We are a household of gamers. Alicia and I date back to the Nintendo days and now we have offspring who love games like Minecraft and Roblox. When we come together in the living room to game together, we play titles like Overcooked and platformers like Rayman. We're more of a PC gaming family than a console family... so this has resulted in a couple of Home Theatre PCs (HTPCs) with gaming capabilities being deployed to our two largest televisions. So when you add these two to the gaming PCs on my desk and in each of the kids' rooms... we're up to five in the house. What's wrong with that?
Well... it presents a bit of sustainability issue. Keeping five PCs relatively current is a costly venture... especially given the cost of graphics cards. What if we could reduce that hardware burden through virtualization?
No no, this has nothing to do with virtual reality. This is about using my Unraid server to host a virtual machine (VM) running Windows 10 that has a dedicated graphics card available to it for the purposes of gaming. Then, you only need a relatively modest PC connected to your TV to connect to that VM to play your games. There are a variety of benefits associated with this:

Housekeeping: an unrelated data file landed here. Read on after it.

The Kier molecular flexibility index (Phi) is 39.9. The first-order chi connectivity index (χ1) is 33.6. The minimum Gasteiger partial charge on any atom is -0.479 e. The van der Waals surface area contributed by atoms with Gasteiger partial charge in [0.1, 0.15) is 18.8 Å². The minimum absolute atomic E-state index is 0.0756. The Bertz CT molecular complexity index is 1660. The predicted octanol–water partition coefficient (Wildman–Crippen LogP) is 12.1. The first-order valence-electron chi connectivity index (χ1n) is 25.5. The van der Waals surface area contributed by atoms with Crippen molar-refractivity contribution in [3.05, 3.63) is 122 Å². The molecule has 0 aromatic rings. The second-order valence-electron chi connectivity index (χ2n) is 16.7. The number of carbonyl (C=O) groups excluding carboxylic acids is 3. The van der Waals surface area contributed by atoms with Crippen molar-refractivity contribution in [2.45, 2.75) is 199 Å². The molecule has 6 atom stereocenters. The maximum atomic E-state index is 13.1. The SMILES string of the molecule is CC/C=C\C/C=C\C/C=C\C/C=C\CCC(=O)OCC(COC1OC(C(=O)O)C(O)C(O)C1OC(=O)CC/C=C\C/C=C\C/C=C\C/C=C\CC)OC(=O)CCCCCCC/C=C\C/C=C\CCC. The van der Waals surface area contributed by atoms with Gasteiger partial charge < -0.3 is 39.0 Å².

The benefits are many, but you need to have some serious hardware available to get started. The reason I'm so excited about this is that because of investments I've made over the last 12-18 months, a CPU upgrade is all that is required to pull this off. I scooped up an AMD Ryzen 7 2700 off AliExpress and this gives me 8 CPU cores and 16 CPU threads. I'll be able to dedicate 4 cores and 8 threads to a gaming VM leaving me 4 cores and 8 threads for the other tasks I ask my Unraid server to do. More than enough.
I'm certainly not going to turn this into a tutorial... as many nerds have come before me on this particular topic. I will include a few helpful links below:
Enjoy your virtual(ized) gaming!